English minister. Richard Baxter was born in Rowton, England.
His parents were very poor. Therefore, his early education
was limited. He later attended school at Wroxeter and read
with Richard Wixted at Ludlow Castle. His eager mind found
abundant nourishment in the large library of the Castle. Some
time after, he was persuaded to enter court life in London,
but he felt the divine call to the ministry and returned home
to study divinity.
While reading theology with the local clergymen, he
met Joseph Simonds and Walter Cradock, two famous
nonconformists whose piety and fervor influenced him consid-
erably. In 1638 he was appointed master of the Free Grammar
School, Dudley, in which place he commenced his ministry,
having been ordained and licensed by John Thornborough,
bishop of Worcester.
His early ministry was not very successful, but dur-
ing these years he took a special interest in the controversy
relating to nonconformity and the Church of England. He soon
became alienated from the Church, rejecting episcopacy in its
English form, and became a moderate nonconformist, which he
remained his entire life. In April of 1641, at the age of 26,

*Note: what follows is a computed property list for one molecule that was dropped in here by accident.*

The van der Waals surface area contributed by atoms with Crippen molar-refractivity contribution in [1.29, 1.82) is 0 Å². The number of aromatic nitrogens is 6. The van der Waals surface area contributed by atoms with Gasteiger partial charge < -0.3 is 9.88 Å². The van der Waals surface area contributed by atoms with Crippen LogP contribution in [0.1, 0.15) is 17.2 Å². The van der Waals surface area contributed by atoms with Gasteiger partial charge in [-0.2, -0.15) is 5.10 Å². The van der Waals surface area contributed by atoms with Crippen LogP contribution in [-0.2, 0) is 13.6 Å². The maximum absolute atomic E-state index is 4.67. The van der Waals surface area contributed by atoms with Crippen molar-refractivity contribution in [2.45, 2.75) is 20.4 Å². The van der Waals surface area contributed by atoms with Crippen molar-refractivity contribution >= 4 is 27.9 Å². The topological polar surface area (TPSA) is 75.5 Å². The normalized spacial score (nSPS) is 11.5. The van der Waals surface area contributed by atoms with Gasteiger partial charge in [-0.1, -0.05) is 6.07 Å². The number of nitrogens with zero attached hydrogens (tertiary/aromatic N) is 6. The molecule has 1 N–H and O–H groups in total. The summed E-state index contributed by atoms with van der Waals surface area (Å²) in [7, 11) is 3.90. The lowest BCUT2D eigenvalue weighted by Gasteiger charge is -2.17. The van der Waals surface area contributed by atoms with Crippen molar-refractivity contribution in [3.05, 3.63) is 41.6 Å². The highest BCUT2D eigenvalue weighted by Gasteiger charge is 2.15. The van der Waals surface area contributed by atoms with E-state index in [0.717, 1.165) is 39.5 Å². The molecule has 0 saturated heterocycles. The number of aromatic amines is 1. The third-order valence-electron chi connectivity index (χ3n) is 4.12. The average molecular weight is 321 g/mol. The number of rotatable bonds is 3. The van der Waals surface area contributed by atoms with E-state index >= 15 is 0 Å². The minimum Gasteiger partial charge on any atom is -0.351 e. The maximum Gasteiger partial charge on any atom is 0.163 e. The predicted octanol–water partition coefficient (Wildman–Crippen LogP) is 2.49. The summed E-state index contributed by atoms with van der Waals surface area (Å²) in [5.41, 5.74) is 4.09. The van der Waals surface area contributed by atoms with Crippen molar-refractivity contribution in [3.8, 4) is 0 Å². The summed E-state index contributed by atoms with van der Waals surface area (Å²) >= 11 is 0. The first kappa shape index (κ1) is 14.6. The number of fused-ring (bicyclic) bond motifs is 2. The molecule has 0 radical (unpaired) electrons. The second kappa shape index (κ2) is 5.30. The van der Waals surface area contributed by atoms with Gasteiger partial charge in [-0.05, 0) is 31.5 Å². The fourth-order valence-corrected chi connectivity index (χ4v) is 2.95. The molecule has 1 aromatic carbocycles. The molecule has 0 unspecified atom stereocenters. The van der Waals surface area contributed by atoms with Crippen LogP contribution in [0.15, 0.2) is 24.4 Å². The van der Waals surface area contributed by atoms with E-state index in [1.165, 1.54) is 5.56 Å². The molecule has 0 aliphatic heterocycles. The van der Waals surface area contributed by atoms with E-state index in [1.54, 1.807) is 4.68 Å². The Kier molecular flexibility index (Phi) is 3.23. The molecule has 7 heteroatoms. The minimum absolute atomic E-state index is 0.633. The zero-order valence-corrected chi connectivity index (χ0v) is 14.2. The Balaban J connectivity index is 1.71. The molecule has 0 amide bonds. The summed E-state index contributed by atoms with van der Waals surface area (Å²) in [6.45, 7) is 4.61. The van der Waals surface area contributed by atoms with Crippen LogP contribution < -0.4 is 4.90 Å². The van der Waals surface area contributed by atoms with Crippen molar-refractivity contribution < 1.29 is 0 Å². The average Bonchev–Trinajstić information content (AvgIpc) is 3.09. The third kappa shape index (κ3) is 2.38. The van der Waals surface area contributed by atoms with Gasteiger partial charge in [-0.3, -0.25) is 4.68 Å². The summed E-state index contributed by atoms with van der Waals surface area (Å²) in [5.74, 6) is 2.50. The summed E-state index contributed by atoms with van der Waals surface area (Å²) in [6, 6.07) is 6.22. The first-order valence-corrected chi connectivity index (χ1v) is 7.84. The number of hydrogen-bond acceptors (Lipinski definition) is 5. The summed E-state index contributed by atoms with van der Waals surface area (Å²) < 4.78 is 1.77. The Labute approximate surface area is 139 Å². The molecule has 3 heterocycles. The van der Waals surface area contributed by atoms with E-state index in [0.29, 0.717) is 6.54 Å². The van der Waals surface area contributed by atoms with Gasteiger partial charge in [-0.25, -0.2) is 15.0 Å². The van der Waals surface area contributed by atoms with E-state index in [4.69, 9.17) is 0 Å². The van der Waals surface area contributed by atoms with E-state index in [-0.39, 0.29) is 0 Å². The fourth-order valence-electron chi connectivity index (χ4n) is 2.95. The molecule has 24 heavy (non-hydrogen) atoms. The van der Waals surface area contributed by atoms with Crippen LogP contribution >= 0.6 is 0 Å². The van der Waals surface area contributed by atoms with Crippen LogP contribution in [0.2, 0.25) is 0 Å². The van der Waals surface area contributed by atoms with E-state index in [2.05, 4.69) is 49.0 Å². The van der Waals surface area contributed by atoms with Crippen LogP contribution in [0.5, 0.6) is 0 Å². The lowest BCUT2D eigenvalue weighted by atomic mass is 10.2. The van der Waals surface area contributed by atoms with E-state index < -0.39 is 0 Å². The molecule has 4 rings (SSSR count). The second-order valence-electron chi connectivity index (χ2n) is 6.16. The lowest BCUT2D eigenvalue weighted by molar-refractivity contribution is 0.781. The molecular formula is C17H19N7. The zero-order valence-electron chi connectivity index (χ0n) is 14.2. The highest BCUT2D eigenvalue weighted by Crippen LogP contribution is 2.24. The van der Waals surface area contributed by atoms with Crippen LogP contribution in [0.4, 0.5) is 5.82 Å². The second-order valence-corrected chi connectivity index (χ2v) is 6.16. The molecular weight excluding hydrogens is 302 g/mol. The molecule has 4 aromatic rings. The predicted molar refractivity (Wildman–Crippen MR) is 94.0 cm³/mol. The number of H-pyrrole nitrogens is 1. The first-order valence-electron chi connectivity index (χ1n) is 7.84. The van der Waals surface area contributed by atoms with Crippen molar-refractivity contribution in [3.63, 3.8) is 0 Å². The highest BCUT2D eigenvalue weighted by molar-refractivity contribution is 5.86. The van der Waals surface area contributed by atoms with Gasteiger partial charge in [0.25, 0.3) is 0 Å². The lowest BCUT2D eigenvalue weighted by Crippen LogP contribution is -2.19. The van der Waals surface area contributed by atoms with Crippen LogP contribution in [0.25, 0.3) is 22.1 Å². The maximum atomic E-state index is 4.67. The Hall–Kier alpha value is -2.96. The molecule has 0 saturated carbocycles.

he became pastor in the village of Kidderminster, and re-
mained there for 19 years, accomplishing an unusual work of
reformation in that place. His ministry there was interrupted
often by the conditions that resulted from the English Civil
War. At one time he served as chaplain of the army.
After the Restoration in 1660, Baxter went to London,
and ministered there as chaplain to King Charles II, until
Parliament passed the Act of Uniformity, which required all
clergymen to agree to everything in the Anglican Book of Com-
mon Prayer. Baxter, being a nonconformist, refused, and, with
that refusal, lost not only his position as chaplain, but
also the Bishopric of Hereford. In addition, he was prohib-
ited from preaching in his parish of Kidderminster, and from
1662 to 1687 was continually persecuted.
He retired to Acton in Middlesex for the purpose of
quiet study and writing. While there, he was arrested and im-
prisoned for conducting a “conventicle.” Again, in 1685, he
was accused of libeling the Church of England in one of his
books, and although his trial is regarded by many historians
as one of the most brutal perversions of English justice in
history, he was imprisoned again.
During the long years of oppression and afflictions,
his health grew worse, yet these were his most productive as
a writer. His books and articles flooded England. Finally, in
1691, ill health, aggravated by the 18 years he had spent in
prison, caused his death. He had preached before the king,
the House of Commons, and the Lord Mayor of London, and his
prolific pen had produced 168 theological and devotional
works. His saintly behavior, his great talents, and his wide
influence, added to his extended age, had raised him to a po-
sition of unequaled reputation and respect in the conflict
for liberty of conscience.